PlayStation 5 specs revealed; Strong emphasis on speed with SSD

A strong emphasis on speed and audio.

We’ve all been chomping at the bit to learn more about the PlayStation 5 this year. Xbox has been crushing it with regular massive news that tells us how powerful the Xbox Series X and all the fancy features it’ll be capable of. Now, Sony has taken their first step at giving us a glimpse at what we can expect from their next-gen system.

Today, system architect Mark Cerny gave an extended talk about what’s going on under the hood for the PlayStation 5. It’s very techy, it’s very complicated, there’s a lot of fancy buzzwords but we’ll do our best to help make it as comprehensive as possible for you.

First, let’s get the specs out of the way.

CPU: 8x Zen 2 Cores at 3.5GHz (variable frequency)

GPU: 10.28 TFLOPs, 36 CUs at 2.23GHz (variable frequency)

GPU Architecture: Custom RDNA 2

Memory/Interface: 16GB GDDR6/256-bit

Memory Bandwidth: 448GB/s

Internal Storage: Custom 825GB SSD

IO Throughput: 5.5GB/s (Raw), Typical 8-9GB/s (Compressed)

Expandable Storage: NVMe SSD Slot

External Storage: USB HDD Support

Optical Drive: 4K UHD Blu-ray drive

As expected, the PS5 is slightly trailing behind the Xbox Series X in some areas. For example, the PS5 has 10.28 teraflops while the Series X has 12. That said, it’s kicking major ass in other areas, particularly in the SSD department which affects speed.

The PlayStation 5’s SSD will allow it to be faster than the Xbox Series and while you can upgrade it, there’s currently nothing on the market that is faster than it. Cerny stated it will need to be certified by Sony for the PS5 so you can’t just put any SSD in, so don’t expect to buy one before the console launches.

The switch from hard drives to SSD was to give game developers more freedom. Game loads are 100x faster, install times won’t be a slog, Cerny noted that they could stream in assets so that they appear only when you’re looking at them to use less memory and space, and much more.

The idea is to help developers design their games in much more appealing ways, you probably won’t see any more (or nearly as many) hidden load screens. That means no squeezing through crevices like in Tomb Raider or Uncharted, no extended elevators like in Mass Effect, and whatever else may apply.

Cerny even boasted the SSD so much that he claimed it may be *too* fast in some cases. “As game creators, we go from trying to distract the player from how long fast travel is taking – like those Spider-Man subway rides – to being so blindingly fast that we might even have to slow that transition down,” says Cerny.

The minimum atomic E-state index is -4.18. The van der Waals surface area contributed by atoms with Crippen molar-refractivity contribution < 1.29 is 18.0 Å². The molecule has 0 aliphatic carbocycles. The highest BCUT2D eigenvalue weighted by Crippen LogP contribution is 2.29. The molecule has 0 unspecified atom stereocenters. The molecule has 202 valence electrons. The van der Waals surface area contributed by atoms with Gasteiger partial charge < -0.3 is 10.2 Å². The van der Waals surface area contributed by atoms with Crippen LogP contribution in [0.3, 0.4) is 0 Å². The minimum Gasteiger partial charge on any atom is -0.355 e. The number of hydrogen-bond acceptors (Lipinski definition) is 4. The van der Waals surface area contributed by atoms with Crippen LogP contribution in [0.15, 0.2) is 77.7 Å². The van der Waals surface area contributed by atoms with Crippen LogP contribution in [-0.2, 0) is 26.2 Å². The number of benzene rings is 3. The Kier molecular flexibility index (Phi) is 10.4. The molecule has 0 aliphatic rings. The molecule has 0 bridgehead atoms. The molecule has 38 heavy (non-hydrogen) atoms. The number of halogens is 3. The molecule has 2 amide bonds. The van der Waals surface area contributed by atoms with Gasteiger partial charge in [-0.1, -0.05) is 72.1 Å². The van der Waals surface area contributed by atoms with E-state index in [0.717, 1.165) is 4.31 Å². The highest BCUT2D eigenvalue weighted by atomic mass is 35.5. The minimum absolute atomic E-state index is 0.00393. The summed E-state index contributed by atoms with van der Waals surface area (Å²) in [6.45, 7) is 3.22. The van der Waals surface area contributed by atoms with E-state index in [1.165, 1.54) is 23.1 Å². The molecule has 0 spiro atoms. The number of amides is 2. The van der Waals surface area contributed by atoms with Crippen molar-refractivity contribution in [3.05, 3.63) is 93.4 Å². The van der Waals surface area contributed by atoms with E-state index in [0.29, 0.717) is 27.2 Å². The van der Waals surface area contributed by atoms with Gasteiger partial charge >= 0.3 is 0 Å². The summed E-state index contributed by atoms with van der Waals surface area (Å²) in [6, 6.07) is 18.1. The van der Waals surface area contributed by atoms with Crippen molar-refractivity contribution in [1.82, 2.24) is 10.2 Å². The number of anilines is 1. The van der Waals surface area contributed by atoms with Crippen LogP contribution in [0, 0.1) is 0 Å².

Sony also took a look at 100 of PS4’s top played games by playtime and expects most of them to be backward compatible with PlayStation 5 on day one. Some games will require tweaks to keep up with the new hardware’s speed. As for other games, including ones from systems prior to PS4, it remains unclear.

Despite not being as powerful as the Xbox Series X in terms of sheer horsepower, it’s still going to be a great place to play your games. It can’t be understated how Xbox Series X is such a monster that it’s almost unprecedented. Sony is still going to deliver the goods and will likely be the more affordable console of the two.

Cerny noted that he has seen a PS5 game flexing impressive ray tracing and that he’s getting “bullish”.

“How far can we go? I’m starting to get quite bullish,” says Cerny. “I’ve already seen a PS5 title that is successfully using ray-tracing-based reflections in complex animated scenes, with only modest costs.”

His bullishness was clear when talking about the PS5’s approach to audio. Using an audio engine known as “Tempest 3D Audio Tech”, you’re going to get some of the best audio you’ve probably ever gotten from a gaming experience. The idea is to immerse you in the world, make every sound clear and distinct with specific locality. If it’s raining, instead of a general sound that just sounds like a generic audio file, you’re going to feel like you’re in a rain shower.

Cerny noted that gamers tend to get far better audio from headphones over their TV speakers. With Tempest, Sony hopes to change that and create a much more immersive audio experience across the board.

There were no games shown at the event as this was a much smaller scale event aimed at developers/tech-heads. This event was Sony’s planned talk for GDC before it was canceled but they opted to shift it to a pre-recorded YouTube video instead. For an even greater breakdown, we highly recommend checking out Digital Foundry’s article on Eurogamer.

If you’re curious as to how it stacks up to the Xbox Series X directly, you can take a look at Microsoft’s recent info dump by clicking here. Both Xbox Series X and PlayStation 5 are due out this holiday season.